Some more single pixel imaging experiments

Here are some virtual pictures of an image of a slumbering cat that I found in Beijing. The pictures were generated with the single pixel lensless camera simulation I programmed.

Here’s the original image, scaled and converted to greyscale:


First, 5000 random observations of the original 128 pixel x 128 pixel image.


Now, 10000 observations of the original image:


Now, 15000 observations:


16384 observations (same as the number of pixels in the original image)



And lastly, a totally-overkill 20000 observations


It’s cool to see how the image quality increases with increased sampling.


Lensless single pixel cameras are pretty cool… let’s simulate one!

So, a while back I stumbled across this article:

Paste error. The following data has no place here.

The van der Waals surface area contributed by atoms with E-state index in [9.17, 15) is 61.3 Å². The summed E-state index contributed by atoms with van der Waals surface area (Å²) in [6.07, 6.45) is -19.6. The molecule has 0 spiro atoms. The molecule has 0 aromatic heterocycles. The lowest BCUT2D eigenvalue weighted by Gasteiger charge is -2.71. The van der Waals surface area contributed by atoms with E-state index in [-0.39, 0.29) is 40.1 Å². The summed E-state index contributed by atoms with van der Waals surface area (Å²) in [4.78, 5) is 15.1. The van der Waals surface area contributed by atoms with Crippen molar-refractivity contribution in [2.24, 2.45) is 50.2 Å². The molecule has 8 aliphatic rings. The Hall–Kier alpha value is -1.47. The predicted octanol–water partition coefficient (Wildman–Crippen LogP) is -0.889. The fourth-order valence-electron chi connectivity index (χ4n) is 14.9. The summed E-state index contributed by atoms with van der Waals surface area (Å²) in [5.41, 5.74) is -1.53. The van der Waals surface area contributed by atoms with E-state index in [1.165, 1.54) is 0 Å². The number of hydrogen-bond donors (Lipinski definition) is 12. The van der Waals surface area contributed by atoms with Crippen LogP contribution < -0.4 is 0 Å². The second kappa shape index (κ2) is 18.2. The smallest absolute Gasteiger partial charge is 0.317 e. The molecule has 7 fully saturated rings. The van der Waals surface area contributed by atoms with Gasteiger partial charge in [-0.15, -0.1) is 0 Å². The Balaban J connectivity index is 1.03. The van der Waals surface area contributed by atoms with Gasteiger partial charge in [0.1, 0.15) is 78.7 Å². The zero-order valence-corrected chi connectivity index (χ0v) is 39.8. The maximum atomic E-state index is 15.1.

To summarize it, Bell Labs built a single pixel camera that needs no lenses to operate… pretty cool concept right? I immediately wanted to build one.

After doing some research, I realized the concept was pretty simple: place an array of selectively-blackable windows in front of a light sensor like a photodiode, send random patterns to the windows, record the light level at the photodiode, repeat a few thousand times, and all of a sudden you’re left with a giant system of linear equations, the solution to which is the image the camera “sees”.

The problem arises when you try to solve this system. The system is HUGE, so there’s no way you could solve it through gaussian elimination, so instead we solve the system through minimizing the system’s l1 norm, and a least-squares method.

As I’m in Princeton for my summer job at PPPL, I’m lacking my workshop and tools, so I couldn’t actually build a single pixel camera. Instead I did the next best thing. I programmed a simulation of one in Matlab.

I used this awesome l1-minimization system solving library called l1_ls from Stanford, and after writing some Matlab code, I was able to “take a picture” of a  256×256 pixel image.
Below is the reconstructed image, taken from 10,000 “exposures” of the virtual single pixel camera, followed by the original image.

It’s not much, but it’s something. It’s a start.